The Trump administration is keeping the door open for farmers who were prevented from planting crops this season to still receive some aid payments after weeks of rains across the Midwest stalled sowing.
The government last month announced a $16 billion aid package to help farmers navigate retaliatory tariffs, while another $3 billion is earmarked for disaster relief after the farm economy was battered by a relentless string of snow, rainstorms and flooding.
While the Department of Agriculture isn’t authorized to make market facilitation payments from the tariff aid package for acreage that isn’t planted, the agency said June 10 that it’s looking into options to make some funds available to those growers claiming what’s known as prevented plant insurance and who sow an eligible cover crop.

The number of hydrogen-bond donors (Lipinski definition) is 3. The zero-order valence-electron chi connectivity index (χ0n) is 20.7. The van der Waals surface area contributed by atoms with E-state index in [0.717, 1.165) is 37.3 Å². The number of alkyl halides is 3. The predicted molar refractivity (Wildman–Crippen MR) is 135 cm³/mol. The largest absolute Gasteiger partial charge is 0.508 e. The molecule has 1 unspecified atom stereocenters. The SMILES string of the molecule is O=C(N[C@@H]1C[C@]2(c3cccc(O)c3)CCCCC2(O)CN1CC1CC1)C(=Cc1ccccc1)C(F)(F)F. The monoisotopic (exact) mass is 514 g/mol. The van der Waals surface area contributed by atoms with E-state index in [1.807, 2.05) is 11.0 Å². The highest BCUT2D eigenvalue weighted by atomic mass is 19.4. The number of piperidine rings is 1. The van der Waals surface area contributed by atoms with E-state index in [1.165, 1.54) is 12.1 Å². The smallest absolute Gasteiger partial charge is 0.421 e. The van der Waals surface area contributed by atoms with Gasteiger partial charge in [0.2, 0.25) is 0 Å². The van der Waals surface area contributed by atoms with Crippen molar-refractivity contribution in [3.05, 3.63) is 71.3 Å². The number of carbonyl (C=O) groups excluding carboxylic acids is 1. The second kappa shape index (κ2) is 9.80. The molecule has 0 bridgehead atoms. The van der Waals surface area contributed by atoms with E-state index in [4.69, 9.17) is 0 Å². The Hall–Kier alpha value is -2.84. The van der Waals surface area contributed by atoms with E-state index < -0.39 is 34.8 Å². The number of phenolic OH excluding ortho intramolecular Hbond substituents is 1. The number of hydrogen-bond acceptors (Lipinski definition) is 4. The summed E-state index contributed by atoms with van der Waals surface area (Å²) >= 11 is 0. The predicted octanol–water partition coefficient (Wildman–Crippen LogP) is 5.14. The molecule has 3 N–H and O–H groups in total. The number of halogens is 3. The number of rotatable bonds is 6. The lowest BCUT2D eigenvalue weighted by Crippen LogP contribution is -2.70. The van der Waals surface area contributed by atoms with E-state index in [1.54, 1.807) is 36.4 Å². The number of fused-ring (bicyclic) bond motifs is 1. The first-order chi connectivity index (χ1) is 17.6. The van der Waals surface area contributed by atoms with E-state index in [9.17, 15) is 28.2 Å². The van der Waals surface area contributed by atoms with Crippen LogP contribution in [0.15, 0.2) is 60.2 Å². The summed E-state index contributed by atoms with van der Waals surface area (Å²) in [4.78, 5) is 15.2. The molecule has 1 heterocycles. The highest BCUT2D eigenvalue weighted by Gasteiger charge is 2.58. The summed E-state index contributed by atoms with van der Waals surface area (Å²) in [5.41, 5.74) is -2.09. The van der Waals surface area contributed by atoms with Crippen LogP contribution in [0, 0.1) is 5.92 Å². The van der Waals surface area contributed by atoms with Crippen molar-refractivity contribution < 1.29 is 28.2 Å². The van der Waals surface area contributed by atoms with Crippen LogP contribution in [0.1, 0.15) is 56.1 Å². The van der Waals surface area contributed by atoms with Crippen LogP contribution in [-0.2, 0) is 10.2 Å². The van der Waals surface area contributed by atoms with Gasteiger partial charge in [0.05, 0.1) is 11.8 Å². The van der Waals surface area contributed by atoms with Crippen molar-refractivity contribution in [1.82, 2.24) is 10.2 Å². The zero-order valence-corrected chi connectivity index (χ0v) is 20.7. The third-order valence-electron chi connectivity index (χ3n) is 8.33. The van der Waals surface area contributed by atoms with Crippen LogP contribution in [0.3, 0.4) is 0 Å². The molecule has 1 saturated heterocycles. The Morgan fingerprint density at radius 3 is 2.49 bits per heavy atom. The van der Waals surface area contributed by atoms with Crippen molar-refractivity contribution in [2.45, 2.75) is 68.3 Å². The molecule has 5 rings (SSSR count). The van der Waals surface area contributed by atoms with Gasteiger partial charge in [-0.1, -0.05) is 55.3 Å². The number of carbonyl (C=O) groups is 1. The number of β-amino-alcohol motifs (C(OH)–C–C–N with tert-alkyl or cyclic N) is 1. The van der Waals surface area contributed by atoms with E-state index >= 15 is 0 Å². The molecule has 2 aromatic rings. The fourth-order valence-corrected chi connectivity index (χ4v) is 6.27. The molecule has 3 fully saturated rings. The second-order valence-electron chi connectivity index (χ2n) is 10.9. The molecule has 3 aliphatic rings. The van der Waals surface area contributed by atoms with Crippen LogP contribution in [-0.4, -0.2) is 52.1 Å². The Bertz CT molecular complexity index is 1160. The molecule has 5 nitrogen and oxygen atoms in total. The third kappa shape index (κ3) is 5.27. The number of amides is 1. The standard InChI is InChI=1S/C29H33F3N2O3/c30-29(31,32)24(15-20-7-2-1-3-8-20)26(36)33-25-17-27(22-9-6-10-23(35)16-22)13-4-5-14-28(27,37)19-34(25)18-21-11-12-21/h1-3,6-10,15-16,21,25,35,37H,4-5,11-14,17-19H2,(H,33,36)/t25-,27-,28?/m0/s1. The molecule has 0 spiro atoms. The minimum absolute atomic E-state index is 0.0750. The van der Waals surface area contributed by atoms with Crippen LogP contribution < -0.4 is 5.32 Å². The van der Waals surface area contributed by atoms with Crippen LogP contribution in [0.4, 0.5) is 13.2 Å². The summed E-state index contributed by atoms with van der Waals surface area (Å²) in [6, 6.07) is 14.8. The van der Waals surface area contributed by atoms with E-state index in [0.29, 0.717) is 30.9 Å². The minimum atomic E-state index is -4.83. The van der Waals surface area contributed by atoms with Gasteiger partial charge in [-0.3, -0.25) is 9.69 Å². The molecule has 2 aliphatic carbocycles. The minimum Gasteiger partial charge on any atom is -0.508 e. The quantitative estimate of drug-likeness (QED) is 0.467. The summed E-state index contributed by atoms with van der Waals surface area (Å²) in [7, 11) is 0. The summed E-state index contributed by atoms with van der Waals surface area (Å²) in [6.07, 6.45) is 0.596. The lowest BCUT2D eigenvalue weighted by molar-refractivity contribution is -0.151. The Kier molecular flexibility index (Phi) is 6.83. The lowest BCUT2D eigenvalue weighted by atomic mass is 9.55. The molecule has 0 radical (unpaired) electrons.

Agriculture Secretary Sonny Perdue expects to give information on aid payment rates and details of disaster relief legislation in the coming weeks. In a statement, he urged farmers to “plant for the market and plant what works best on their farm, regardless of what type of assistance programs USDA is able to provide.”
When unveiling a second round of trade-war aid last month, the USDA specified that farmers would have to plant to qualify for payments, although questions remained on whether those prevented from planting could apply.